KHALEEJ TIMES, Wednesday, Nov 15, 2017 | Safar 26, 1439
New UAE draft law bans unauthorised religious activities
The Federal National Council has passed a new draft law imposing fines and jail
term on anyone holding religious lectures and lessons or memorisation of the
Holy Quran gatherings without approval.
The new draft law to the effect was passed on Tuesday.
A prison sentence and/or a fine will be handed to anyone in the UAE who holds
religious lectures and lessons, religious social gatherings or memorisation of
the Holy Quran, without authority's approval.
The new law also prohibits anyone from appointing a person to work, starting
religious libraries and collecting donations or aid, without prior approval from
the General Authority of the Islamic Affairs and Endowments.
Those who do not abide by the new law, will face up to three months in prison or
face a fine of up to Dh5,000.
Presided by FNC speaker, Dr Amal Al Qubaisi, the session also focused heavily on
the rules and regulations for UAE mosques.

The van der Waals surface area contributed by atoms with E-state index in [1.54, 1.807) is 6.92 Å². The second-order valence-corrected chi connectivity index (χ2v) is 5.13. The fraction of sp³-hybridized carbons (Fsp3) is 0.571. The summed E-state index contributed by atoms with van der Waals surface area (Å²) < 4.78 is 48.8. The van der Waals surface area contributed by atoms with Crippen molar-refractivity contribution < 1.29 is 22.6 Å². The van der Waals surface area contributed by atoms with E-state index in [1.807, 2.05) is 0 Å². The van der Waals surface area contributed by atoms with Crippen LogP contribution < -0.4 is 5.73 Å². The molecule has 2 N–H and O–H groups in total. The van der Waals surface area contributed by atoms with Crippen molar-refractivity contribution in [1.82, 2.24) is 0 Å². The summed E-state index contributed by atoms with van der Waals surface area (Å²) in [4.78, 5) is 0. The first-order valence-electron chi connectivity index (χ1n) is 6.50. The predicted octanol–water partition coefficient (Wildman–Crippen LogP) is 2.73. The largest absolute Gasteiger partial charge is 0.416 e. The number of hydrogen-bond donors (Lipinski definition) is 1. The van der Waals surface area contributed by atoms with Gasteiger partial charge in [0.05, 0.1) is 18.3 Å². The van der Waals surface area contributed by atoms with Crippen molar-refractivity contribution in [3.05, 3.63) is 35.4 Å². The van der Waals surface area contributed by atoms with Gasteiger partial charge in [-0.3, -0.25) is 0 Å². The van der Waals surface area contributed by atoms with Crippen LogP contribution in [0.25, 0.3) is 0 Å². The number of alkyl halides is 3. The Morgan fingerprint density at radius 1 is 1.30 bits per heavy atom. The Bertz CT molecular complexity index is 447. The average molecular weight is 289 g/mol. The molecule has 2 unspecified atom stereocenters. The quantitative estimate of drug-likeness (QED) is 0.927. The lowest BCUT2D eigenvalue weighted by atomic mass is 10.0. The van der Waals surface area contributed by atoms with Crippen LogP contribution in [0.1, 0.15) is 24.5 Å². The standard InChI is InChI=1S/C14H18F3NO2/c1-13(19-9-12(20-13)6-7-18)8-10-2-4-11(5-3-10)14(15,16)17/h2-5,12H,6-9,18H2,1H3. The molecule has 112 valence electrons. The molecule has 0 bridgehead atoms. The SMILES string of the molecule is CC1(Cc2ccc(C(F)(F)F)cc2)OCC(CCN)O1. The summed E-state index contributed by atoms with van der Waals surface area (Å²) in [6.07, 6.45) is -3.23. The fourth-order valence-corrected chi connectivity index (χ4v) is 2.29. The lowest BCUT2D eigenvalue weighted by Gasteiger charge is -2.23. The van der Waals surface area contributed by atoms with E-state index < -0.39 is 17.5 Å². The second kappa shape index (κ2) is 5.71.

The FNC approved a draft federal law on the regulation and care of mosques.
FNC members stressed that only qualified employees must work in mosques, and the
bill prohibits any employees from working in mosques, who belong to unlawful
groups or organisations, practicing prohibited political or organisational
activities, preaching without a license or approval, issues fatwas or teaching
the Holy Quran outside mosques.
There is a fine between Dh20,000-Dh50,000 and/or a minimum of three months
prison sentence for whoever breaches the security and sanctity of the mosque.
A fine of up to Dh5,000 and/or three months prison sentence was also announced
for whoever begs at mosques, or interferes with the Imam while he is calling for
prayer or preaching.
Furthermore, the salaries of employees working at mosques was also discussed.
FNC members argued that salary regulations by the Ministry of Human Resources
should apply to all mosque employees, however, Dr Mohammed Matar Al Kaabi,
Chairman of the General Authority for Islamic Affairs and Awqaf, argued that
some mosque owners happily choose to give salaries above the ministry's minimum,
which is Dh6,300.
"A mosque owner would want to pay an Imam Dh20,000, so why limit his salary to
Dh6,300?" he asked.